By: Jamie Bogert
Sarah Wildes' troubles began long before she was sentenced to death for witchcraft in 1692. As a young woman, she caught dirty glances from her fellow townspeople who were critical of her outgoing personality and alleged promiscuity. In 1649, Sarah was sentenced to flogging for fornication and in 1663 she was charged for the scandalous act of wearing a colorful silk scarf.
Such were the ways of Puritan Massachusetts in the 1600s. Visitors of the era joked that these New Englanders could "neither drive a bargain, nor make a jest, without a text of Scripture at the end of it."
Indeed, a fervent belief in religion and fear of the supernatural went hand-in-hand in 17th century Salem. If milk spoiled faster than usual, it was no doubt a result of the devil. If a child was born with mental disabilities, the mother and her cursed womb was to blame. Even harsh weather sent a paranormal chill down the spines of inhabitants.
So in February of 1692, when a set of Salem girls began having demonic fits and swore they had been enchanted by malevolent forces in the night, villagers listened. Accusations of sorcery surfaced, they intensified. Soon, a full-blown witch hunt hysteria swept through the streets of Salem and beyond.
By the summer of 1692, Sarah Wildes, along with 13 other women, five men, and two dogs were all executed on charges of witchcraft. One 75-year-old man, also accused of witchcraft, was crushed to death during a torturous interrogation. While Salem is most commonly associated with the trials, the hysteria also took root in nearby communities like Ipswich and Andover.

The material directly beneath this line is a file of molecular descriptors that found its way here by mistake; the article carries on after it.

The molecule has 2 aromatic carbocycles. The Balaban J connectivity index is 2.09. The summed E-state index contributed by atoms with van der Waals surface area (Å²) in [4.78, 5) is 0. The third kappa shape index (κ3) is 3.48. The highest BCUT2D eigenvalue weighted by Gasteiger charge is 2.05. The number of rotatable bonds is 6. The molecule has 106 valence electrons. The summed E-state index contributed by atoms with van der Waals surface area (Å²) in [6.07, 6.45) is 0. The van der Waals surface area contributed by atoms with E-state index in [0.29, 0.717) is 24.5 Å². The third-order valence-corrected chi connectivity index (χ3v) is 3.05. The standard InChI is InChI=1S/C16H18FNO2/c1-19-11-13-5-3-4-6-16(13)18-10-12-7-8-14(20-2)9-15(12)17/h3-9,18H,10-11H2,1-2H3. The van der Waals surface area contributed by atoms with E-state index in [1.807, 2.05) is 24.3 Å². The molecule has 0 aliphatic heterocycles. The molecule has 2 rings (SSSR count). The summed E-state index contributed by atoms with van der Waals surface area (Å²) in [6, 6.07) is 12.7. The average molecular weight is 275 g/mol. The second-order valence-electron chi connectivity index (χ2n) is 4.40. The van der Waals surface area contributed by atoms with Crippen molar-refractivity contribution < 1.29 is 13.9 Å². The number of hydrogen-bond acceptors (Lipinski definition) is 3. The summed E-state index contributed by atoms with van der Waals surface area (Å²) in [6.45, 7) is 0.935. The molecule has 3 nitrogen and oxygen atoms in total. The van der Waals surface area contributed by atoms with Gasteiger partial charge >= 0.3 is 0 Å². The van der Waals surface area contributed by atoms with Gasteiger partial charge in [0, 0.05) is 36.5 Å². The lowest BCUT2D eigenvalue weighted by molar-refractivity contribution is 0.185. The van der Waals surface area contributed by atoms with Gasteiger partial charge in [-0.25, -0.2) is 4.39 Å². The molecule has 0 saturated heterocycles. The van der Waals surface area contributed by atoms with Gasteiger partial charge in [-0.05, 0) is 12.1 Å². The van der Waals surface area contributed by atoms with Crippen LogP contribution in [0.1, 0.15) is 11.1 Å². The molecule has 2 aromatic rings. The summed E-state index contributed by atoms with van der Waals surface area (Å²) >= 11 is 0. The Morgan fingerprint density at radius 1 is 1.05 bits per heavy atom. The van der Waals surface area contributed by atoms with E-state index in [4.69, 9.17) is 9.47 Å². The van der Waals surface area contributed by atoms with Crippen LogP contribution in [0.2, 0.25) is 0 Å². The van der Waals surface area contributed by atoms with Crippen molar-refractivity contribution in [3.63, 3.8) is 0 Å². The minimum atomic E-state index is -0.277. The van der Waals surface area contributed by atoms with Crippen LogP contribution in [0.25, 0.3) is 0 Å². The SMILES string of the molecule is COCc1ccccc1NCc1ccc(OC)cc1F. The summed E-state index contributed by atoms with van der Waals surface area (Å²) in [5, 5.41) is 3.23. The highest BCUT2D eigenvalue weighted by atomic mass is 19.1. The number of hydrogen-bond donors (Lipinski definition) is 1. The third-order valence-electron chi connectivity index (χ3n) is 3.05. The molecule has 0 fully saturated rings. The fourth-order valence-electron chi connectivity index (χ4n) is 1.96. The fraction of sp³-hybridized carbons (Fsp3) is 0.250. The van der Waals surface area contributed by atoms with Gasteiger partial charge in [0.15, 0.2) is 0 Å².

Following the final hanging in September of 1692, a darkness fell over Salem. Citizens, emerging from the spell of their fanaticism and bloodlust, were stunned by what they had done. Survivors rarely spoke of the summer of hangings, and left behind precious few documents that recorded the event.
For historians, however, the Salem witch trials remain a profoundly important chapter in American history, and one that deserves examination. In January of 2016, over three hundred years after the final hanging took place, a startling discovery shined new light onto Salem's dark summer of 1692.
Overlooking a Walgreen's parking lot is a low-lying hill, now believed to be the true location of the Salem witch hangings where over a dozen accused witches were put to death. The location, known as Proctor's Ledge, is a small city-owned plot between two residential streets. The discovery contradicts the previously held belief that Gallows Hill served as the execution site.
Researchers from The Gallows Hill Project made other important discoveries as well. Evidence shows that the victims were likely not buried at the site, as the ground was too rocky and soil too shallow. In addition, Proctor's Ledge probably never had an actual gallows. Instead, executioners simply tossed a noose over the branch of a tree.
Emerson W. Baker, a history professor at Salem State University, says such findings aren't about academic clout. "This is all about healing, not about the discovery," he said.
In addition, Stacy Schiff's recent release, The Witches: Salem, 1692, offers a raw and unflinching glimpse at the lives and times of those living in Salem. It serves as an eerily timed companion piece to the recent Salem hangings discovery.
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